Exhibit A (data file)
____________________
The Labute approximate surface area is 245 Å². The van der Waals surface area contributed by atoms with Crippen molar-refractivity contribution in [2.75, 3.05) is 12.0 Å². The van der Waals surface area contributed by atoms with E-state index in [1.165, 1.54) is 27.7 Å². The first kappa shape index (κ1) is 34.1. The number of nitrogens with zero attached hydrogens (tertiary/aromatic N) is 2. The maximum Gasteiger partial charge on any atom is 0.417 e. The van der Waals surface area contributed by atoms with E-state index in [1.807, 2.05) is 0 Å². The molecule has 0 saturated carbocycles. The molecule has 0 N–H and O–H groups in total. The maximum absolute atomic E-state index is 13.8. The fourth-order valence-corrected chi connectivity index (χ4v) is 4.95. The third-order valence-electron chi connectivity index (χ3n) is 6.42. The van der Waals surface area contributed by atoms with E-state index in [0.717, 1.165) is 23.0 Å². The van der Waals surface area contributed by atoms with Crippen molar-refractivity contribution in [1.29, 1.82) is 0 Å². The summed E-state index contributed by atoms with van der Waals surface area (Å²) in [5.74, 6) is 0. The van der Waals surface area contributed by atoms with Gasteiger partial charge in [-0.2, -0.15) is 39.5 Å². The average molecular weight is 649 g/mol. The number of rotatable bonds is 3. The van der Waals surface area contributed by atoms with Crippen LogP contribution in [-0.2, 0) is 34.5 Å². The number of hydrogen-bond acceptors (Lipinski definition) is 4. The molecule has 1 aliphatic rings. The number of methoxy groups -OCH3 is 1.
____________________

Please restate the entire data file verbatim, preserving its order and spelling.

The Labute approximate surface area is 245 Å². The van der Waals surface area contributed by atoms with Crippen molar-refractivity contribution in [2.75, 3.05) is 12.0 Å². The van der Waals surface area contributed by atoms with E-state index in [1.165, 1.54) is 27.7 Å². The first kappa shape index (κ1) is 34.1. The number of nitrogens with zero attached hydrogens (tertiary/aromatic N) is 2. The maximum Gasteiger partial charge on any atom is 0.417 e. The van der Waals surface area contributed by atoms with E-state index in [1.807, 2.05) is 0 Å². The molecule has 0 saturated carbocycles. The molecule has 0 N–H and O–H groups in total. The maximum absolute atomic E-state index is 13.8. The fourth-order valence-corrected chi connectivity index (χ4v) is 4.95. The third-order valence-electron chi connectivity index (χ3n) is 6.42. The van der Waals surface area contributed by atoms with E-state index in [0.717, 1.165) is 23.0 Å². The van der Waals surface area contributed by atoms with Crippen molar-refractivity contribution in [1.29, 1.82) is 0 Å². The summed E-state index contributed by atoms with van der Waals surface area (Å²) in [5.74, 6) is 0. The van der Waals surface area contributed by atoms with Gasteiger partial charge in [-0.2, -0.15) is 39.5 Å². The average molecular weight is 649 g/mol. The number of rotatable bonds is 3. The van der Waals surface area contributed by atoms with Crippen LogP contribution in [-0.2, 0) is 34.5 Å². The number of hydrogen-bond acceptors (Lipinski definition) is 4. The molecule has 1 aliphatic rings. The number of methoxy groups -OCH3 is 1.